Kay-Uwe Wagner

University of Nebraska at Omaha, Omaha, Nebraska, United States

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Publications (74)398.14 Total impact

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    ABSTRACT: The Janus kinase (JAK) system is involved in numerous cell signaling processes and is highly expressed in cardiac tissue. The JAK isoforms JAK2 is activated by numerous factors known to influence cardiac function and pathologic conditions. However, although abundant, the role of JAK2 in the regulation or maintenance of cardiac homeostasis remains poorly understood. Using the Cre-loxP system, we generated a cardiac-specific deletion of JAK2 in the mouse to assess the effect on cardiac function with animals followed up for a 4-month period after birth. These animals had marked mortality during this period, although at 4 months mortality in male mice (47%) was substantially higher compared with female mice (30%). Both male and female cardiac JAK2-deleted mice had hypertrophy, dilated cardiomyopathy, and severe left ventricular dysfunction, including a marked reduction in ejection fractions as assessed by serial echocardiography, although the responses in females were somewhat less severe. Defective cardiac function was associated with altered protein levels of sarcoplasmic reticulum calcium-regulatory proteins particularly in hearts from male mice that had depressed levels of SERCA2 and phosphorylated phospholamban. In contrast, SERCA2 was unchanged in hearts of female mice, whereas phosphorylated phospholamban was increased. Our findings suggest that cardiac JAK2 is critical for maintaining normal heart function, and its ablation produces a severe pathologic phenotype composed of myocardial remodeling, heart failure, and pronounced mortality.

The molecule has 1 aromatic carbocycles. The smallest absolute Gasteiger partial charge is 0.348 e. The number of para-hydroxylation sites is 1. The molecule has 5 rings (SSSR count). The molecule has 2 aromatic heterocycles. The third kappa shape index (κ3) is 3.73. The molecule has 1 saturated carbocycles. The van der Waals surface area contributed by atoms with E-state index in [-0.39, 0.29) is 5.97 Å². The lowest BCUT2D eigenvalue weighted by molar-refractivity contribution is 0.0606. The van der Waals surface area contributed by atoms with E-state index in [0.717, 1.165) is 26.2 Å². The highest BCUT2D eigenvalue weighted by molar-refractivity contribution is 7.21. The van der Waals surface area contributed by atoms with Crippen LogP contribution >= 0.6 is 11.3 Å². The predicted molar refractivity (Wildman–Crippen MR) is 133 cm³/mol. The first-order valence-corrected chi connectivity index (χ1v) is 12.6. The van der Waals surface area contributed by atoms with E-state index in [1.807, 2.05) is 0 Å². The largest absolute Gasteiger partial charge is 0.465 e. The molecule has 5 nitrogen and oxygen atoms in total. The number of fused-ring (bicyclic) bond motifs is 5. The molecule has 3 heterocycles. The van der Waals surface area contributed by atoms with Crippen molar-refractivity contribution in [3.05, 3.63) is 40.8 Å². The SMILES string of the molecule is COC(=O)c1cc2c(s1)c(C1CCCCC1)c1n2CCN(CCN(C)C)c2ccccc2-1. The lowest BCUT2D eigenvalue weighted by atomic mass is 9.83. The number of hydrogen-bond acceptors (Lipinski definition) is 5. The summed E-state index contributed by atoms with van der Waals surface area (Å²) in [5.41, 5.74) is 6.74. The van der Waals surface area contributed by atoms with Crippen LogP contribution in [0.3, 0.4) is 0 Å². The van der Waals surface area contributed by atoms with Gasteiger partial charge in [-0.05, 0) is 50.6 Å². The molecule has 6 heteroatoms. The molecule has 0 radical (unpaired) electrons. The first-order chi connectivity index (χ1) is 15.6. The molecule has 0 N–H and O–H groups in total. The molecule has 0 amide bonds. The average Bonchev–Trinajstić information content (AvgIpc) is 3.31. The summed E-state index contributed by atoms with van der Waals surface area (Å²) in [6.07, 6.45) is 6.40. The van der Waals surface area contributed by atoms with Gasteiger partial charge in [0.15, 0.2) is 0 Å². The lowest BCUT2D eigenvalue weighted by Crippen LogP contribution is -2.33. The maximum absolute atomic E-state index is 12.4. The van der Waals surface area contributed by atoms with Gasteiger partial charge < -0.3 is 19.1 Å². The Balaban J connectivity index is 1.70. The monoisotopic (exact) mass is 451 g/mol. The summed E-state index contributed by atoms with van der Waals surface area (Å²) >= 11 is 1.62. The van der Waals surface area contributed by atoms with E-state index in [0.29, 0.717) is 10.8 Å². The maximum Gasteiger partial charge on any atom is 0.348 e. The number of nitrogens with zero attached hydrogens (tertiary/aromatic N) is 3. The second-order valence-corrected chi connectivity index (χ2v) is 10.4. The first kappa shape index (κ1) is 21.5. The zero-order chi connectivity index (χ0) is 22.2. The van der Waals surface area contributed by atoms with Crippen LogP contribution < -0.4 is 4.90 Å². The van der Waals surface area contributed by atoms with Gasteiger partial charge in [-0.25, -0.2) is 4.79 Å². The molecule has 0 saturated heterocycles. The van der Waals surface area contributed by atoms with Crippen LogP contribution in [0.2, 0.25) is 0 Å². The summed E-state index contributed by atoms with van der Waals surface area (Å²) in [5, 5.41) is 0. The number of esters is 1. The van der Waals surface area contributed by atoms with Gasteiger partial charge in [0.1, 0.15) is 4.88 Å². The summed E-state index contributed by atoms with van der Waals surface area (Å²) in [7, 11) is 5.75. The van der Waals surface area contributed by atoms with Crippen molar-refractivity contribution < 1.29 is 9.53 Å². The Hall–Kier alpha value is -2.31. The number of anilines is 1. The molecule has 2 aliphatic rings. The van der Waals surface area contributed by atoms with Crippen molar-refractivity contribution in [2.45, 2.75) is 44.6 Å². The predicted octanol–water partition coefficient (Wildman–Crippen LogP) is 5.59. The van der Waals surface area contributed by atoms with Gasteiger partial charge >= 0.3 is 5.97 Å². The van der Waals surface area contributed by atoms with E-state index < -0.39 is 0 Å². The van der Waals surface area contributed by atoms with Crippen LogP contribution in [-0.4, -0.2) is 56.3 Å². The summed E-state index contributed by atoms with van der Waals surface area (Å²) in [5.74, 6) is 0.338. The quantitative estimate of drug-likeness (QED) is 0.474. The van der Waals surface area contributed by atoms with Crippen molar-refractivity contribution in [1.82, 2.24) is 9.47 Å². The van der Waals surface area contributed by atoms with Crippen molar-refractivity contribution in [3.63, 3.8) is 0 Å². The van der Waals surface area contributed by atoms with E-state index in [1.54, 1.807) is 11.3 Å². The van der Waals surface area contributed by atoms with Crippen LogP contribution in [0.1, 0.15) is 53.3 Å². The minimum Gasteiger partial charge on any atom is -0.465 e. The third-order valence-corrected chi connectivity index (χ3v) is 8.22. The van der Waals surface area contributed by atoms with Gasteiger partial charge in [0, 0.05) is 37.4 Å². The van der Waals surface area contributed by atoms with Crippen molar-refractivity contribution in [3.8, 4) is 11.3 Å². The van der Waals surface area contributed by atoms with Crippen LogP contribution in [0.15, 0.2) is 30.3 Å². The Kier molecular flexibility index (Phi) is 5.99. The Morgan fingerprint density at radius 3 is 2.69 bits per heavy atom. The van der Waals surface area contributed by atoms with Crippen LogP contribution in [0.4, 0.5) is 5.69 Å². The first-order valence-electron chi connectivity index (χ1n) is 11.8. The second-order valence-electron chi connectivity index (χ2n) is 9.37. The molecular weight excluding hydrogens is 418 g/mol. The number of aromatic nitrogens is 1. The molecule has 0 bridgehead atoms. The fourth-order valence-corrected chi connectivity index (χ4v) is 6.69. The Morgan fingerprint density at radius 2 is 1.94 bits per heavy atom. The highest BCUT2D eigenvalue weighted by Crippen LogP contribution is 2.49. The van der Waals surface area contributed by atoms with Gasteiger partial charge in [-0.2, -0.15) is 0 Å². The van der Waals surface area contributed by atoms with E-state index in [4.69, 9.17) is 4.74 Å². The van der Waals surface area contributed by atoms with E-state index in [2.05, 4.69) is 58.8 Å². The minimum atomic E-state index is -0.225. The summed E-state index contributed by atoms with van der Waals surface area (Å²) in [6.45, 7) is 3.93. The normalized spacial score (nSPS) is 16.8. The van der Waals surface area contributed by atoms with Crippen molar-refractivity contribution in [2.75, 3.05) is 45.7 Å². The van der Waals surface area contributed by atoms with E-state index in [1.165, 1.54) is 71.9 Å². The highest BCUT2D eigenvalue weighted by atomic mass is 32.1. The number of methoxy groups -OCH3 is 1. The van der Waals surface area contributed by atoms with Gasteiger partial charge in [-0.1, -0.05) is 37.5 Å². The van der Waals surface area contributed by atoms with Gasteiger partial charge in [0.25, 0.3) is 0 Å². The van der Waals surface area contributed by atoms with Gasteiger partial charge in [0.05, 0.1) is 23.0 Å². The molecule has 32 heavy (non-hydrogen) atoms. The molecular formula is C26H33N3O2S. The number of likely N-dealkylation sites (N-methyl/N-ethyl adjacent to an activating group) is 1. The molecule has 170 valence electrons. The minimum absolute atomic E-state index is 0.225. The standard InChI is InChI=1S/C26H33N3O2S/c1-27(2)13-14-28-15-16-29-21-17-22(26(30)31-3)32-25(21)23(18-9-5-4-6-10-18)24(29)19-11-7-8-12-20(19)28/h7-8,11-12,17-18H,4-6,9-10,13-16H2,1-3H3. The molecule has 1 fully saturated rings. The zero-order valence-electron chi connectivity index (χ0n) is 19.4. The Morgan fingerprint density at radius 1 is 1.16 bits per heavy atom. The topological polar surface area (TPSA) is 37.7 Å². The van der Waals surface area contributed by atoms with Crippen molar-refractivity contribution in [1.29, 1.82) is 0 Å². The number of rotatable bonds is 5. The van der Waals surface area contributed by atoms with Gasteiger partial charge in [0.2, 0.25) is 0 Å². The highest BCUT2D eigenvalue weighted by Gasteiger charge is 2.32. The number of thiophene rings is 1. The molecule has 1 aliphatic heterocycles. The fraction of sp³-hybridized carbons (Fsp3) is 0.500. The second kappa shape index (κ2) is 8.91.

No preview · Article · Oct 2015 · American Journal Of Pathology
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    ABSTRACT: Objective: Angiotensin II (AngII) activates via angiotensin-II-type-I receptor (AT1R) Janus-kinase-2 (JAK2)/Arhgef1 pathway and subsequently RHOA/Rho-kinase (ROCK), which induces experimental and probably human liver fibrosis. This study investigated the relationship of JAK2 to experimental and human portal hypertension. Design: The mRNA and protein levels of JAK2/ARHGEF1 signalling components were analysed in 49 human liver samples and correlated with clinical parameters of portal hypertension in these patients. Correspondingly, liver fibrosis (bile duct ligation (BDL), carbon tetrachloride (CCl4)) was induced in floxed-Jak2 knock-out mice with SM22-promotor (SM22(Cre+)-Jak2(f/f)). Transcription and contraction of primary myofibroblasts from healthy and fibrotic mice and rats were analysed. In two different cirrhosis models (BDL, CCl4) in rats, the acute haemodynamic effect of the JAK2 inhibitor AG490 was assessed using microsphere technique and isolated liver perfusion experiments. Results: Hepatic transcription of JAK2/ARHGEF1 pathway components was upregulated in liver cirrhosis dependent on aetiology, severity and complications of human liver cirrhosis (Model for End-stage Liver disease (MELD) score, Child score as well as ascites, high-risk varices, spontaneous bacterial peritonitis). SM22(Cre+)- Jak2(f/f) mice lacking Jak2 developed less fibrosis and lower portal pressure (PP) than SM22(Cre-)-Jak2(f/f) upon fibrosis induction. Myofibroblasts from SM22(Cre+)-Jak2(f/f) mice expressed less collagen and profibrotic markers upon activation. AG490 relaxed activated hepatic stellate cells in vitro. In cirrhotic rats, AG490 decreased hepatic vascular resistance and consequently the PP in vivo and in situ. Conclusions: Hepatic JAK2/ARHGEF1/ROCK expression is associated with portal hypertension and decompensation in human cirrhosis. The deletion of Jak2 in myofibroblasts attenuated experimental fibrosis and acute inhibition of JAK2 decreased PP. Thus, JAK2 inhibitors, already in clinical use for other indications, might be a new approach to treat cirrhosis with portal hypertension.
    No preview · Article · Sep 2015 · Gut